It had been quite a day, and they were both tired. In the moonlight, intermittent cloud cover caused darkness and yet when the full moon was unobstructed, the lake glimmered. Through the light clouds, the millions of stars radiated.
“You bushed, pumpkin?” he asked. He wondered if she’d fallen asleep, as he nearly had. Hammocks seemed to naturally produce this feeling, an ability to fall back into the arms, of what? He wasn’t certain. He removed his baseball cap, scratched his head.
“Nope. Just staring at the stars.” She yawned. “You ever see bears around the camp?” she asked.
He wondered if he should tell her the truth. Here they were in the middle of nowhere, a hundred miles or more from home. He decided to lie. “We used to,” he said, shifting his falling asleep arm from under her. “We hiked all day today in the Presidentials and we didn’t see any.” Her hair smelled like wheat.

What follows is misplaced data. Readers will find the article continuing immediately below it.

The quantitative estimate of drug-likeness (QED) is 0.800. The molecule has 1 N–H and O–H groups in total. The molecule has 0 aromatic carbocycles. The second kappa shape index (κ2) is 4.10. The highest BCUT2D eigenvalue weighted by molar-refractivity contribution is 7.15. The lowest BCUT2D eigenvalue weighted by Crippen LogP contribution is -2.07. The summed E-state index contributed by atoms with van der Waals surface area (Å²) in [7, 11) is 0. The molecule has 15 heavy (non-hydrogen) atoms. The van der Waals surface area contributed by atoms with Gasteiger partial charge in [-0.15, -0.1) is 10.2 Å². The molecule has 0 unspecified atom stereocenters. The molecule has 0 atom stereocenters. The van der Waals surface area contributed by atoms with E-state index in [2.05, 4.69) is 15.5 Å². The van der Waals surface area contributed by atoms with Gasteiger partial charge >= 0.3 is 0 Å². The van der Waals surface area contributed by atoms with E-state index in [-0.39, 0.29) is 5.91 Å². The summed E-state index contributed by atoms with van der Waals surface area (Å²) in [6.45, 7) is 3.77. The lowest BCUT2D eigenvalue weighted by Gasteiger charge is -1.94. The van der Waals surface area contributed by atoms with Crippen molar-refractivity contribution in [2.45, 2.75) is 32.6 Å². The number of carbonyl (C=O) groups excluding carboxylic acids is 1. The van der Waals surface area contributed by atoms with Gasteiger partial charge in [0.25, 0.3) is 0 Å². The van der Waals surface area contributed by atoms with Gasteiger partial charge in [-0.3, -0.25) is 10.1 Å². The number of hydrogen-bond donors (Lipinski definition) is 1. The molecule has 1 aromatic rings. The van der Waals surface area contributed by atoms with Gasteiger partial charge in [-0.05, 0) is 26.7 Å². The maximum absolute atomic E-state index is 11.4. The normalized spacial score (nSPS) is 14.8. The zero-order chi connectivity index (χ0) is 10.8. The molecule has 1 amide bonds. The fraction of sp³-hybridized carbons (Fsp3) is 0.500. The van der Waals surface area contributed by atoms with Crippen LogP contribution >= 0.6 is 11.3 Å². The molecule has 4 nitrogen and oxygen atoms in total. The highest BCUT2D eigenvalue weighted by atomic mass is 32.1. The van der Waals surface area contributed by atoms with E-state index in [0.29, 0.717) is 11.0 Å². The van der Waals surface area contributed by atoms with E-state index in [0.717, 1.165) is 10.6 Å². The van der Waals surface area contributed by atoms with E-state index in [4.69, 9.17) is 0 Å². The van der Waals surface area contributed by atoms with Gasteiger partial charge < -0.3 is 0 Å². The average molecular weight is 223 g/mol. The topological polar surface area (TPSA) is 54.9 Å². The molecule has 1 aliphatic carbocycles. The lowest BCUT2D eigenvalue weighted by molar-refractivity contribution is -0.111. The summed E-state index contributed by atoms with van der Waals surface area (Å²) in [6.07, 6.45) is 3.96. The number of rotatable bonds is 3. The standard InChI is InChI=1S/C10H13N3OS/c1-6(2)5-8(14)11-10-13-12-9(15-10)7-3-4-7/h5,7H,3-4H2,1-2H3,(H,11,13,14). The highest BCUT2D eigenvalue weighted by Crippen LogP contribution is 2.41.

“Yeah,” she yawned. “But our guide book said bears don’t usually go on trails that humans use. And this just looks like the kind of place you’d encounter them.”
He looked toward the cabin. What would happen if one came around the back corner? “I worry way more about looters than I do bears.”
“Really?” She looked at him intently.
“Sure. One time, when I was six or seven, we came up here, and there was an entire family in the camp. Living here like it was theirs. If I remember correctly, they were Asian.”
“You mean, like squatters?” She yawned again. He nodded. “What did your dad do?”
“He had to ask them to leave while we stayed in the car. Scared the shit out of me.”
“I can imagine.”
We lay there, silent. The breeze carried the soft scent of seaweed and smoke from fire embers.